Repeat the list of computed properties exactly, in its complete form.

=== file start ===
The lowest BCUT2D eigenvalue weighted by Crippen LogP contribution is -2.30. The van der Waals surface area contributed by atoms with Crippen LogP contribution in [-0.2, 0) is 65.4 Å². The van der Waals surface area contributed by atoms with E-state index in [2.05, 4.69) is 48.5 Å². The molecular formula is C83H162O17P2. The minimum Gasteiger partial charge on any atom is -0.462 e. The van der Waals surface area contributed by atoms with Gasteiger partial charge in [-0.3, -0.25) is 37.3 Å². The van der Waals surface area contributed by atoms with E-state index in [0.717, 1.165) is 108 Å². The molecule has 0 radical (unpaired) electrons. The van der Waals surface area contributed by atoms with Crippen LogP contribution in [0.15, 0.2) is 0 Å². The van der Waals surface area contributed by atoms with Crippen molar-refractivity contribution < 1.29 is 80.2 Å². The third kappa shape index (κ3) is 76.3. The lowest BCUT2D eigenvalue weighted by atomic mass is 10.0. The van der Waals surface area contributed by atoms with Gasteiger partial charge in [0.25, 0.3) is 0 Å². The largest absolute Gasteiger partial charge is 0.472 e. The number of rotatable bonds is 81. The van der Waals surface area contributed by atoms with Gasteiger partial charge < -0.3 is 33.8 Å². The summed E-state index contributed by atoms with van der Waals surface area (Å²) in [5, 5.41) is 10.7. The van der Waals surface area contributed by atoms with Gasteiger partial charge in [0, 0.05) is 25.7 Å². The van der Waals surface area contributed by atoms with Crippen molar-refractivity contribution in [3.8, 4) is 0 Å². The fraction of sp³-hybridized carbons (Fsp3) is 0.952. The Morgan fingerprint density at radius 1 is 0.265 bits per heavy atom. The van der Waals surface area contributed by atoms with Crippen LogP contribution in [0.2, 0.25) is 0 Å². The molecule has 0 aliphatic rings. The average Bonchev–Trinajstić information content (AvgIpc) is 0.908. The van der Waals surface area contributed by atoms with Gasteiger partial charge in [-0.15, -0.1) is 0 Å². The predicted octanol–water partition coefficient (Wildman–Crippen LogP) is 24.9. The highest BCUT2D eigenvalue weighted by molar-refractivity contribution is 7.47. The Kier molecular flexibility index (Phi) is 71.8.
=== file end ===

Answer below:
The lowest BCUT2D eigenvalue weighted by Crippen LogP contribution is -2.30. The van der Waals surface area contributed by atoms with Crippen LogP contribution in [-0.2, 0) is 65.4 Å². The van der Waals surface area contributed by atoms with E-state index in [2.05, 4.69) is 48.5 Å². The molecular formula is C83H162O17P2. The minimum Gasteiger partial charge on any atom is -0.462 e. The van der Waals surface area contributed by atoms with Gasteiger partial charge in [-0.3, -0.25) is 37.3 Å². The van der Waals surface area contributed by atoms with E-state index in [0.717, 1.165) is 108 Å². The molecule has 0 radical (unpaired) electrons. The van der Waals surface area contributed by atoms with Crippen LogP contribution in [0.15, 0.2) is 0 Å². The van der Waals surface area contributed by atoms with Crippen molar-refractivity contribution < 1.29 is 80.2 Å². The third kappa shape index (κ3) is 76.3. The lowest BCUT2D eigenvalue weighted by atomic mass is 10.0. The van der Waals surface area contributed by atoms with Gasteiger partial charge in [0.25, 0.3) is 0 Å². The largest absolute Gasteiger partial charge is 0.472 e. The number of rotatable bonds is 81. The van der Waals surface area contributed by atoms with Gasteiger partial charge < -0.3 is 33.8 Å². The summed E-state index contributed by atoms with van der Waals surface area (Å²) in [5, 5.41) is 10.7. The van der Waals surface area contributed by atoms with Gasteiger partial charge in [0, 0.05) is 25.7 Å². The van der Waals surface area contributed by atoms with Crippen molar-refractivity contribution in [3.8, 4) is 0 Å². The fraction of sp³-hybridized carbons (Fsp3) is 0.952. The Morgan fingerprint density at radius 1 is 0.265 bits per heavy atom. The van der Waals surface area contributed by atoms with Crippen LogP contribution in [0.2, 0.25) is 0 Å². The molecule has 0 aliphatic rings. The average Bonchev–Trinajstić information content (AvgIpc) is 0.908. The van der Waals surface area contributed by atoms with Gasteiger partial charge in [-0.15, -0.1) is 0 Å². The predicted octanol–water partition coefficient (Wildman–Crippen LogP) is 24.9. The highest BCUT2D eigenvalue weighted by molar-refractivity contribution is 7.47. The Kier molecular flexibility index (Phi) is 71.8.